Since Chuck Slusarczyk’s first Hawk won Best New Design at Sun ‘n Fun in the spring of 1982 — the same year Part 103 was released — this affordable series of models has continued to increase its flock of smiling owners. Today around 2,500 Hawks of all varieties are flying. By my benchmark, that number separates lesser brands from those that achieve genuine market penetration.
Today the manufacturing of CGS’s Hawk line falls to two entities after the brand’s most recent rescuer, Terry Short, chose to focus on his own strengths. Terry had saved the design from its second owner after the original creator, Chuck, retired from the business. When Terry got busy building airplanes and supplying parts, he realized that it was a more diverse enterprise than originally anticipated. Therefore he was open when Bob Santom approached him.
In 2017, Bob Santom and his wife Marlene came to agreement and the Santom family took over rights and production of all CGS Hawk single-seat aircraft. This includes the Classic, Arrow I, Sport, Plus, and Ultra. As he operates “CGS Hawk Single and Ultra,” Bob is assisted by his two sons, LB and Jonah, though the latter is part time as he has a full-time gig with Cirrus Design. Learn more about the Santoms.
Classic and Sport models are not presently supplied, but the Santoms have been supplying parts to many grateful owners of those models. Their overall task needs a little further description.
Bringing Hawk in
to the New Millennia
After Terry Short elected not to go it alone, he accepted the Santom’s offer and they have been working for four years to develop the single-place Hawk line. They’ve done reasonably well with it, delivering parts to help many vintage Hawks continue flying and also building new aircraft, more than a couple dozen of them, and the future looks solid. Bob sounds realistic about business prospects and has built his enterprise to conservative expectations, so it should last a long time.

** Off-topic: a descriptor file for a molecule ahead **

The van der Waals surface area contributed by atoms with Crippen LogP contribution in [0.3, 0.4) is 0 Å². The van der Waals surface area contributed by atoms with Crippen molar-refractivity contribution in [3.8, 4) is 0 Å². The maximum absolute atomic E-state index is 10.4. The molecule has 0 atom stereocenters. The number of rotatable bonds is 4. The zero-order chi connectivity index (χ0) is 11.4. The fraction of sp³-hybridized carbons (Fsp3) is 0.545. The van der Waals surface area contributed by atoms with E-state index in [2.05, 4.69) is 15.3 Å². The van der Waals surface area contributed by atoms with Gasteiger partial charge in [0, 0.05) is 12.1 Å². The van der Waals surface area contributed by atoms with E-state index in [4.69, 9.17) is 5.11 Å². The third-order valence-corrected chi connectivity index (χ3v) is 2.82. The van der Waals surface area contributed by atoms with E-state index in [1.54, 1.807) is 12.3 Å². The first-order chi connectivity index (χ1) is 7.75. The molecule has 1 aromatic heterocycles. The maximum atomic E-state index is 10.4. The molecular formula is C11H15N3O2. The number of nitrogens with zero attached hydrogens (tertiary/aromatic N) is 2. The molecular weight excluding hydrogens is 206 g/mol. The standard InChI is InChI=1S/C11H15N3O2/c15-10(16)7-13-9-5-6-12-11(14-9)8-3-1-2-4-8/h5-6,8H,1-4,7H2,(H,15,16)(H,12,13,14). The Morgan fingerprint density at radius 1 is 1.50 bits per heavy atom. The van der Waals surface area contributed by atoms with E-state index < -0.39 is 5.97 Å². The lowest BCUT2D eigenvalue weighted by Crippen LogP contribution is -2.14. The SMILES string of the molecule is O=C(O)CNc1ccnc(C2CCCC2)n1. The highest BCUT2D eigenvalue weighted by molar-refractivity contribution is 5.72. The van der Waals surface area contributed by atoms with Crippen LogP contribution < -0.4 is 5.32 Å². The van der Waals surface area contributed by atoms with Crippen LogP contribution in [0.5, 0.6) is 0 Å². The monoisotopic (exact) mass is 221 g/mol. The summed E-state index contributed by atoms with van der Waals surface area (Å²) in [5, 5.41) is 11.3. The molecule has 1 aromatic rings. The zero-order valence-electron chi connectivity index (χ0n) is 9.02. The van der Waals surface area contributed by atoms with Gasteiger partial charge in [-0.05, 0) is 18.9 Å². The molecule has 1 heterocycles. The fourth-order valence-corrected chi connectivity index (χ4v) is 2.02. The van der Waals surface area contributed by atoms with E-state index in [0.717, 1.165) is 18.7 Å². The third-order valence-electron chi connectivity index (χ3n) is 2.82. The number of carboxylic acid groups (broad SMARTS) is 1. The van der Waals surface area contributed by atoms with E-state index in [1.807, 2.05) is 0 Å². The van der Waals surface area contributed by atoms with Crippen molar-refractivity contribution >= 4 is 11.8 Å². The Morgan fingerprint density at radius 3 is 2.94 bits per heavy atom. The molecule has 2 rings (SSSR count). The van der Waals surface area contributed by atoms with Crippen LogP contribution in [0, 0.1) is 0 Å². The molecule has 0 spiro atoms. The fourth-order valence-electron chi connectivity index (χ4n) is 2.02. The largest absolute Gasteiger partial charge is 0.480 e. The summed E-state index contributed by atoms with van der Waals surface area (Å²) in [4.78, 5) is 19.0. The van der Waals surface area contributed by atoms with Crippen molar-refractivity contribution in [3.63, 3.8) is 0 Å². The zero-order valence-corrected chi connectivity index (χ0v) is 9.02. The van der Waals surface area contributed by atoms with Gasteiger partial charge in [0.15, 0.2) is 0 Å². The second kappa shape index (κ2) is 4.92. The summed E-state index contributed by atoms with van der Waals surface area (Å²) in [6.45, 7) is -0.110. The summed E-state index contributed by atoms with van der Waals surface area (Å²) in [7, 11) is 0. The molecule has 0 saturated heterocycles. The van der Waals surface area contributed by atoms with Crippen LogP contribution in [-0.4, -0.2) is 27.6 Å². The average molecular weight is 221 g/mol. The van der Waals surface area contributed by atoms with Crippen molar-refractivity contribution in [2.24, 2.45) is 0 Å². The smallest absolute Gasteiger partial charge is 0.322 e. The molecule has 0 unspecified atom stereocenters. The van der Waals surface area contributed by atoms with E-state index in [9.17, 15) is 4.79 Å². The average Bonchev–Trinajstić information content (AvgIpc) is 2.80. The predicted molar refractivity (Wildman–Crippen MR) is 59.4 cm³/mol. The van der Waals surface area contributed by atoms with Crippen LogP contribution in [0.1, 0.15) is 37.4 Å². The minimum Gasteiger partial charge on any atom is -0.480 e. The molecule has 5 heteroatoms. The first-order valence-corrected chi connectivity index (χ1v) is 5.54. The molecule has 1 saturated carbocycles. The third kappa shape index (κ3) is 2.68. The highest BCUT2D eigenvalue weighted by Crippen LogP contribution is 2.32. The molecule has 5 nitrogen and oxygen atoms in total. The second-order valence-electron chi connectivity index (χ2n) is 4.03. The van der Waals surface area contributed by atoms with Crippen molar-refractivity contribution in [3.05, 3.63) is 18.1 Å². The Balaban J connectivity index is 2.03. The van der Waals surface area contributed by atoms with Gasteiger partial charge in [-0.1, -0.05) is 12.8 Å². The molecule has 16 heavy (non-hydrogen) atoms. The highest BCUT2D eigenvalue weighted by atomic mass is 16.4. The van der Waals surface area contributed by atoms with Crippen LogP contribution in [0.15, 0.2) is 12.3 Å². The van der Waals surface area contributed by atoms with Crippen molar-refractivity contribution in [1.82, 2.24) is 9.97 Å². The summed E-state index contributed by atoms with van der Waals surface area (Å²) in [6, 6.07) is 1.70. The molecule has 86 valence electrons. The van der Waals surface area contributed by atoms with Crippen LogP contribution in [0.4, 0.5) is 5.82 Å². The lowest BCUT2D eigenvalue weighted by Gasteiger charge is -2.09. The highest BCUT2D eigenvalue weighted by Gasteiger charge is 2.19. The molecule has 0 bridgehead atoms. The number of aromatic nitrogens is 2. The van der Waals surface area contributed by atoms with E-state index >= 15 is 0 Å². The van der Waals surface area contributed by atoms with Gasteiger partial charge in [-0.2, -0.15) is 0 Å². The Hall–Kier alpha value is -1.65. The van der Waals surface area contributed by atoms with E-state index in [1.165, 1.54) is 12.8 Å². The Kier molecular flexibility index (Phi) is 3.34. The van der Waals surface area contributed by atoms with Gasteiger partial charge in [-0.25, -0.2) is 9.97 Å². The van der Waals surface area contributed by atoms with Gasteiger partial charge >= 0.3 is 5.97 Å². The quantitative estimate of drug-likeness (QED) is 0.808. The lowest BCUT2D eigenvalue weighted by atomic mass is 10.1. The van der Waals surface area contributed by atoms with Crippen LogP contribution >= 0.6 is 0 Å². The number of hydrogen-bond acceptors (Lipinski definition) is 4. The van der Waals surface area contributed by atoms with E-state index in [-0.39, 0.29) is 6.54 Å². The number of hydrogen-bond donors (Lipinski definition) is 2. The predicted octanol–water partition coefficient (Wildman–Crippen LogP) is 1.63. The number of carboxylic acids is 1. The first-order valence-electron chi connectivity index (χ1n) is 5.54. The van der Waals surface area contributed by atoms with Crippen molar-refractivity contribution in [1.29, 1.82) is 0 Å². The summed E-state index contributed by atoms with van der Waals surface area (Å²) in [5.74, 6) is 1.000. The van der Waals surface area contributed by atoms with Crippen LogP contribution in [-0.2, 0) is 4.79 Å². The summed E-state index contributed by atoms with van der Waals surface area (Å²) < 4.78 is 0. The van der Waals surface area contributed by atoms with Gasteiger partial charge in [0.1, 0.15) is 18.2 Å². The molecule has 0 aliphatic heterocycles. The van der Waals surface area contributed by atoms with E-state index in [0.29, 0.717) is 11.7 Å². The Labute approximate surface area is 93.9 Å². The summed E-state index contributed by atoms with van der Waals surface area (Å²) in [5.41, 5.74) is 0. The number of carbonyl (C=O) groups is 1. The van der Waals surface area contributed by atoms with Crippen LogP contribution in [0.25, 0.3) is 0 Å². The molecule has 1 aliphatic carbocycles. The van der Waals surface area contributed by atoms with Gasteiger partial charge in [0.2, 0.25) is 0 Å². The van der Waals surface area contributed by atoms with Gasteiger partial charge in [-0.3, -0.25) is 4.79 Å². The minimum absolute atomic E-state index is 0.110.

In 2019, Terry also reached agreement with Joseph Shirley, who now builds the two-place models under the business name CGS Aviation. In both operations — the Santoms in Port St. Lucie, Florida and Joseph Shirley in Loveland, Ohio — still cooperate and work with Terry Short of Lake Wales, Florida. Everyone appears to play nicely together, with Joseph sending single-place requests to the Santoms and the Santoms doing the same for the two-place models. Terry continues to work with both entities, an excellent cooperation that satisfies everyone.
That’s how it is today. How did we get here?
A very long time friend of mine, Chuck Slusarczyk created Hawk after being in the hang glider building business for many years. This was the literal beginning of ultralight aircraft and Chuck was most assuredly one of its leading pioneers. However, in those days, no one had computers for CAD or CNC, so drawings were done on drafting tables and documentation could not be kept up-to-date as rigorously as it can be today.
When Danny Dezauche took over the design, he did what he could, but I examined what he received and he faced a major challenge. The documentation needed quite a bit of work. Danny kept the brand alive but he was realistic about the daunting amount of work ahead. It was probably appropriate when Terry Short took over.